Florida Panther Player Ratings: Erik Gudbranson. Maturing Before Our Eyes


With the 2011-12 season sadly in the rear-view window, it’s once again time for The Rat Trick to take a look back at those who had the biggest impact on the the Florida Panthers. Over the coming days, we’ll look at review everyone who had key roles in the past season and give them the dreaded letter grade.

Who did you think was going to review Erik Gudbranson?  Obviously the best choice was me, and I thank Dave Lasseter for pulling my name out of the hat to cover the Florida Panther rookie defenceman.

Games played: 72

Goals: 2

Assists: 6

Points: 8

PIM: 78

Hits: 154

Erik Gudbranson was the third overall pick of the 2010 NHL Draft, and was the first choice by newly appointed general manager Dale Tallon.  Gudbranson who is known around these parts as BigG, had an outstanding rookie camp, and an even better training camp last season, however was sent back the juniors to play for the Kingston Frontenacs for ultimately more seasoning.  While money played a role in the decision at the time, Gudbranson played well enough to make the team, used the year to sharpen his skills, put on some muscle and develop a nasty snarl that would surface this season.

Gudbranson is a player that is mature way beyond his years.  When you hear him speak he talks as though he’s been in the NHL for years.  He chooses his words carefully, and has the makings to eventually be the next captain of the Florida Panthers.  Gudbranson had another solid camp this summer making the team and opening night roster, which was no surprise to this writer.  As a 19 year old rookie, you could see that Erik has all the tools to become one of the premier defencemen in the NHL over time.  He has good size at 6′ 4″, is listed at 195 lbs. however I’ll predict he adds some muscle during the offseason.  He’s quick on his feet and has good speed.  A decent wrist shot and a rocket for a slap shot which needs just a touch of accuracy, Erik also has some good hands which he shows here:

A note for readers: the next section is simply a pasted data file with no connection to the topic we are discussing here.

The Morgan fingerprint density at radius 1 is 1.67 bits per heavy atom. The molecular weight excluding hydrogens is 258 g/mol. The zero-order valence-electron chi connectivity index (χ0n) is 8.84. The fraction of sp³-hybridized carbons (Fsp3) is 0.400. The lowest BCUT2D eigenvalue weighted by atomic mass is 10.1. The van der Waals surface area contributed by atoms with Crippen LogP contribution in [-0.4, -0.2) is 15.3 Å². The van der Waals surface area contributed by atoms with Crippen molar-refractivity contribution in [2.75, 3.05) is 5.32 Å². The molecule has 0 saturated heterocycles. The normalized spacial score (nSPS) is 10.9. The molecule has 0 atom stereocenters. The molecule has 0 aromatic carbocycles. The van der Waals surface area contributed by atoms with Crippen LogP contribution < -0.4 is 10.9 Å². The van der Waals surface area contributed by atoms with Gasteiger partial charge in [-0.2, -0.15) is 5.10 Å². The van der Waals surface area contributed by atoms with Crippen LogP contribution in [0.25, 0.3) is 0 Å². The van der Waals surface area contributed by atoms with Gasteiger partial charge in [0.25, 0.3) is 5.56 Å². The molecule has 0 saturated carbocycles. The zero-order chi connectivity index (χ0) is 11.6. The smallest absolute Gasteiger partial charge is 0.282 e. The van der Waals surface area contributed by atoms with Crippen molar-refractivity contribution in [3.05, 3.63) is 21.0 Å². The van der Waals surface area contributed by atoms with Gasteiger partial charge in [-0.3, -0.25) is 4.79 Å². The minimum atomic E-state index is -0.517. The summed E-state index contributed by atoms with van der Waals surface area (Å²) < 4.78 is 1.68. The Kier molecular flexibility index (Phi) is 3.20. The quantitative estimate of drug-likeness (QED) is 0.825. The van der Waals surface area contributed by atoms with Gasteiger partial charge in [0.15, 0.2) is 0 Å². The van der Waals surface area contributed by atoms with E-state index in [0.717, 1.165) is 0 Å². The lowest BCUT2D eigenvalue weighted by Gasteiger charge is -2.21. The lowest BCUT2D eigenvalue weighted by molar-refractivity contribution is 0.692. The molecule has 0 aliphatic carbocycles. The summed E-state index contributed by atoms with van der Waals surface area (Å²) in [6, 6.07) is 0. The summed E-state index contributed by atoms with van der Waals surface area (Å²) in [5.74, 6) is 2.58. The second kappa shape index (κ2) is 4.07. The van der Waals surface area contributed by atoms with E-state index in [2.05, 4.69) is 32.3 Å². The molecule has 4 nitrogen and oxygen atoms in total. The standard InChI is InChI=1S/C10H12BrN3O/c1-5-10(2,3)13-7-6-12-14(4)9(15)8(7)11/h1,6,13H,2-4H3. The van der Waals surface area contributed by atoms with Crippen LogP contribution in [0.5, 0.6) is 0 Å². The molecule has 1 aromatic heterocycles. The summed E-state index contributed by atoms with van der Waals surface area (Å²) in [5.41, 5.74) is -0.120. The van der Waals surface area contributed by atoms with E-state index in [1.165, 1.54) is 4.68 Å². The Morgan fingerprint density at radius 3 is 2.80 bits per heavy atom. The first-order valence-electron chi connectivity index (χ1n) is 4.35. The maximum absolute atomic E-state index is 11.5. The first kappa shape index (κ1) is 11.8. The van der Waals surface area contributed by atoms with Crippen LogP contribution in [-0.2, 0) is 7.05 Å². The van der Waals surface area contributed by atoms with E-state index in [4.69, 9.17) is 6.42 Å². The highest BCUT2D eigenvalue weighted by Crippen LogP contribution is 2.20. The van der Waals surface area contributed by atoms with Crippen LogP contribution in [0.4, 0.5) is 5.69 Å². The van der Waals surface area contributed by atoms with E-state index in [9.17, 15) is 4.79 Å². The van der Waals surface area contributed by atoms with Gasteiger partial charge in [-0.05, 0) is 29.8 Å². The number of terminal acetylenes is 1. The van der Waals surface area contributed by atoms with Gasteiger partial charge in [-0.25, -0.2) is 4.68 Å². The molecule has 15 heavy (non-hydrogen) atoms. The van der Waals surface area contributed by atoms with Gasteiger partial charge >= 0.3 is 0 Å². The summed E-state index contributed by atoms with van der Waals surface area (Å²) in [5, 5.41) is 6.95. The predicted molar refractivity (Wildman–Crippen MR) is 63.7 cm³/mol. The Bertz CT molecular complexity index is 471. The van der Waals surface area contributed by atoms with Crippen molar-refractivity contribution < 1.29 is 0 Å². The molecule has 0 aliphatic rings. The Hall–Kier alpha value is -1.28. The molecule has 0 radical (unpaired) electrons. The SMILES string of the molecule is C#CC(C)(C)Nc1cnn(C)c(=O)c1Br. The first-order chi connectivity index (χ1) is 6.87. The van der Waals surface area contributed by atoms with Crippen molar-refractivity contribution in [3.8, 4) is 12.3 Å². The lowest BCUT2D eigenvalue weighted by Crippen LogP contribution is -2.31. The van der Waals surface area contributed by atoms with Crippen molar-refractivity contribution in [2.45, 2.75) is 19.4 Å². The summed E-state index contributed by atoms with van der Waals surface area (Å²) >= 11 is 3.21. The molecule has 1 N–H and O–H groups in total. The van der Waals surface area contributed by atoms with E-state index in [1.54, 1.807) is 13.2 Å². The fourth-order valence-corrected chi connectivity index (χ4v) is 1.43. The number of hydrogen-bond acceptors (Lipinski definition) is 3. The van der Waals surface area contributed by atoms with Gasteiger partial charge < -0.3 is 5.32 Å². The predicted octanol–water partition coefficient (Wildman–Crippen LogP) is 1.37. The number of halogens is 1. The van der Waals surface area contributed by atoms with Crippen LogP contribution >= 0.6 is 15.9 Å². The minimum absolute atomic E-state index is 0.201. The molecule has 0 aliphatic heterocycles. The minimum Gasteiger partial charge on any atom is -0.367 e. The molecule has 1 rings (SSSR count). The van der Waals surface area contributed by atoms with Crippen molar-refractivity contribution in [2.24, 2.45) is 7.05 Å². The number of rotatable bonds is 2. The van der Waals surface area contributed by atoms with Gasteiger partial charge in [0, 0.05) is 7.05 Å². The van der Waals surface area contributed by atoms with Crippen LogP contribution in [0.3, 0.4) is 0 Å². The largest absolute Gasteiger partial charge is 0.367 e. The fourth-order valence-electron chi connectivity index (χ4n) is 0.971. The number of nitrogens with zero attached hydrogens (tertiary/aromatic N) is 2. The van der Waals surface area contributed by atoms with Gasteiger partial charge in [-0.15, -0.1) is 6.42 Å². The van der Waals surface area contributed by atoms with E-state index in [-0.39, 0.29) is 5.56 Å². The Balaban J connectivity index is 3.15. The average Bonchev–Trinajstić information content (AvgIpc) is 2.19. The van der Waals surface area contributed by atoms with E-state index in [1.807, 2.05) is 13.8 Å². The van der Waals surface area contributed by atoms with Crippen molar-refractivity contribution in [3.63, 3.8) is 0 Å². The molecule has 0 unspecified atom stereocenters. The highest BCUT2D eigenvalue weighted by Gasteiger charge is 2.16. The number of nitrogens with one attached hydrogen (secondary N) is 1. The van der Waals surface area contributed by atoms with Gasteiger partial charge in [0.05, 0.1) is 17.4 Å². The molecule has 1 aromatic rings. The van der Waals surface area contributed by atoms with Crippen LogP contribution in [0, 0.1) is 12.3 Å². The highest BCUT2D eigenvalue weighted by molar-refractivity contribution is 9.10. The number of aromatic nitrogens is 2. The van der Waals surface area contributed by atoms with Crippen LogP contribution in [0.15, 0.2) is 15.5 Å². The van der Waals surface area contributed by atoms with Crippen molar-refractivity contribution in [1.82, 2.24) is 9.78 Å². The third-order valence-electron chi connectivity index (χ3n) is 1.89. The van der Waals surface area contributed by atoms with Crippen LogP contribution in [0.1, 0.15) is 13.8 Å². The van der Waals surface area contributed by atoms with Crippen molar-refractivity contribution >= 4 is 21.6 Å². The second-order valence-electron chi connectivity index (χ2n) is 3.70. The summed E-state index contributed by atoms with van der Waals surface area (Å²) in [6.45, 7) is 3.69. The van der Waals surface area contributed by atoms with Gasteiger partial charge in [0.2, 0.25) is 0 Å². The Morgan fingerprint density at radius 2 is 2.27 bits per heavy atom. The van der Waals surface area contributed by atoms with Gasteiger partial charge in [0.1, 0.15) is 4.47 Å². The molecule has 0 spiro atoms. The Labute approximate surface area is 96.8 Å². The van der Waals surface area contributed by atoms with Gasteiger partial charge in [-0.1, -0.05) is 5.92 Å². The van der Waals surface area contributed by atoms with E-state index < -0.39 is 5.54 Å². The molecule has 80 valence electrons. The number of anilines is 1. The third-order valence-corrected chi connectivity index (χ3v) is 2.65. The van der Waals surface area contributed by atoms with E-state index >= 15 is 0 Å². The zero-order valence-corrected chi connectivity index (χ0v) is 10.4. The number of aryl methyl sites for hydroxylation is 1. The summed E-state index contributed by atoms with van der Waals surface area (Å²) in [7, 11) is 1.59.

Initially Erik was brought along slowly.  He was paired for most of the season with veteran Ed Jovanovski whom coach Kevin Dineen felt would be a great mentor both on and off the ice, proved to be an excellent move.  Erik played in the first 11 games of the season, and during those games was brought along slowly.  His statistics weren’t impressive at that point as he hadn’t scored, or assisted on any goals, and was a minus six.  His ice time was being managed carefully as Dineen made sure not to put him into situations that could have ruined his confidence.  Feeling that things might be coming too fast for him, Dineen sat Erik for four games, put him back in the lineup for three, then sat him for another two.

On December 23rd against Boston, Erik was put into the lineup for good.  Watching the games from the press box gave the youngster some time to see things differently, and see the pace of the game from a different perspective.  He watched, and learned and then applied what he saw to his game.  Defence is not an easy position and many times young defencemen are rushed and while some see early success, you run the risk of them failing and losing confidence.  The Panthers weren’t going to make that same mistake with Erik as other teams may have made with their young blue liners.